Typically, as an implant surgeon becomes more experienced, case complexity can increase. Those cases that may have been referred to another surgeon due to complexities in medical history, social history, and dental history are now performed. As Abraham Heollrich, DDS, explains, “The more implants you place, the more you start placing in less predictable sites/situations. Your failure rate will naturally increase. It’s like the best heart surgeons having a higher fatality rate...because they take on the hardest cases.”
No. 3: Local anatomy
Once again, complexities in the local anatomy of the bone that may have previously been referred out to other implant surgeons now may be treated by an implant surgeon who is gaining confidence. Nonlateral wall sinus lift kits, osseodensification, short implants, aggressive implants, mini-implants, etc., have increased the ability of the implant clinician to treat the deficient alveolus with implants that traditionally would have required additional augmentation procedures. New technology can certainly push the envelope and be a great advantage to implant dentistry if biologic boundaries are respected.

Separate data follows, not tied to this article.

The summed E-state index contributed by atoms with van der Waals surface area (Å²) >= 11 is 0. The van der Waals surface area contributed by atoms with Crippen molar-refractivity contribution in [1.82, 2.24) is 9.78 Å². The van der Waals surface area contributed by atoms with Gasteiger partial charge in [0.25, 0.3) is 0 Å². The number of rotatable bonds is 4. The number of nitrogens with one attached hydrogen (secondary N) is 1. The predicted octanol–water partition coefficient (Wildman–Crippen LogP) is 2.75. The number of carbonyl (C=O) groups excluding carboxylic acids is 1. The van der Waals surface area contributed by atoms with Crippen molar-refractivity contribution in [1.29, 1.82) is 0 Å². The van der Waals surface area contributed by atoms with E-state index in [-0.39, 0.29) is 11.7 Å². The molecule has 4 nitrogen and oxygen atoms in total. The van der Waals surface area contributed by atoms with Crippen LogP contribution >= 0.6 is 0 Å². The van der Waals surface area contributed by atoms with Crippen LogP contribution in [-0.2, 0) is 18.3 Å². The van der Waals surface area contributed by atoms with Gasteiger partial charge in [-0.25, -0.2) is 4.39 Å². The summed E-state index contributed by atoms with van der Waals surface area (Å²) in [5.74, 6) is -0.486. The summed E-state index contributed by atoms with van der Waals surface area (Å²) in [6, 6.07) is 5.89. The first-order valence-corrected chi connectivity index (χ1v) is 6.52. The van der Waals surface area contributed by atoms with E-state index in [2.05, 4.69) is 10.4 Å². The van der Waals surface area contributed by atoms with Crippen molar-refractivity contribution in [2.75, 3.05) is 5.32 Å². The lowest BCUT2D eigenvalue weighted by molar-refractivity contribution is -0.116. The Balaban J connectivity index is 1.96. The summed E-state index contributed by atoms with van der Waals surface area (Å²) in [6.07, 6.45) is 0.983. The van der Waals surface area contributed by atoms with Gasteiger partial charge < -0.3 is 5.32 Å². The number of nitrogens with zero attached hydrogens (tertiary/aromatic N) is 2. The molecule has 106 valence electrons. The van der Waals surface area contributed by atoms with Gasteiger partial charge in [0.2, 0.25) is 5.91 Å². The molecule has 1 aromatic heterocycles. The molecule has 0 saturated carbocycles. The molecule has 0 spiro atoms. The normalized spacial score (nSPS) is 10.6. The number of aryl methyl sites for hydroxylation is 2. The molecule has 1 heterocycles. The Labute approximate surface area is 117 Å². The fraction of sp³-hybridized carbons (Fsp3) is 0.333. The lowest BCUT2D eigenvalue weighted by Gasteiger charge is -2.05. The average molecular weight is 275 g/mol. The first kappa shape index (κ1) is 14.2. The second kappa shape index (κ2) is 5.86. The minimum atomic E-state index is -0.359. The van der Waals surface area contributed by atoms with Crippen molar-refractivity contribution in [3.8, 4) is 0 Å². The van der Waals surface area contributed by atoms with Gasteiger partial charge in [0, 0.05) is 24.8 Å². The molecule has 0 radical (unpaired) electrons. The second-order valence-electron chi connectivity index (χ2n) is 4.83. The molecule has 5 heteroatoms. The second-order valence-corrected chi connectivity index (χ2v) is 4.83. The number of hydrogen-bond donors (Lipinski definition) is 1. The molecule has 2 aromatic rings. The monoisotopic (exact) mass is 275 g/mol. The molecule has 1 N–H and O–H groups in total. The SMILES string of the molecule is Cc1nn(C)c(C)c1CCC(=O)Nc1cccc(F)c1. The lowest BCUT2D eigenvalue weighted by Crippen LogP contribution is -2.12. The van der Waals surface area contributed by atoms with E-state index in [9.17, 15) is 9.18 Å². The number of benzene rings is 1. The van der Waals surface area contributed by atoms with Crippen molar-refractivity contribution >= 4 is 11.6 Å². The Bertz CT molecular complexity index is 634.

No. 4: Armamentarium
Changes in implant kits, handpieces, motors, biologic material, instrumentation, and bur sharpness all have to be analyzed if a sudden increase in implant failure occurs. As Audra Ward, DMD, explains, “I had a sudden increase in implant failure when we bought a new handpiece maintenance system. Oil was getting caught in the external water irrigation attachment and was subsequently getting into my surgical sites.”
No. 5: Cluster failure
Some patients simply do not accept dental implants and cause a much higher level of failure than average. If a few of these patients are encountered in a short period of time, implant failure rates can increase significantly. One recent study suggests that cluster failure behavior can occur in 5% of patients who are candidates for dental implants and represent 56% of reported failures. (7) This study found that bruxism and antidepressant use were common risk factors for cluster failure at the patient level. At the implant level, common factors were turned implants, short implants, poor bone quality, patient age, intake of medicaments to reduce gastric acid production, smoking, and bruxism.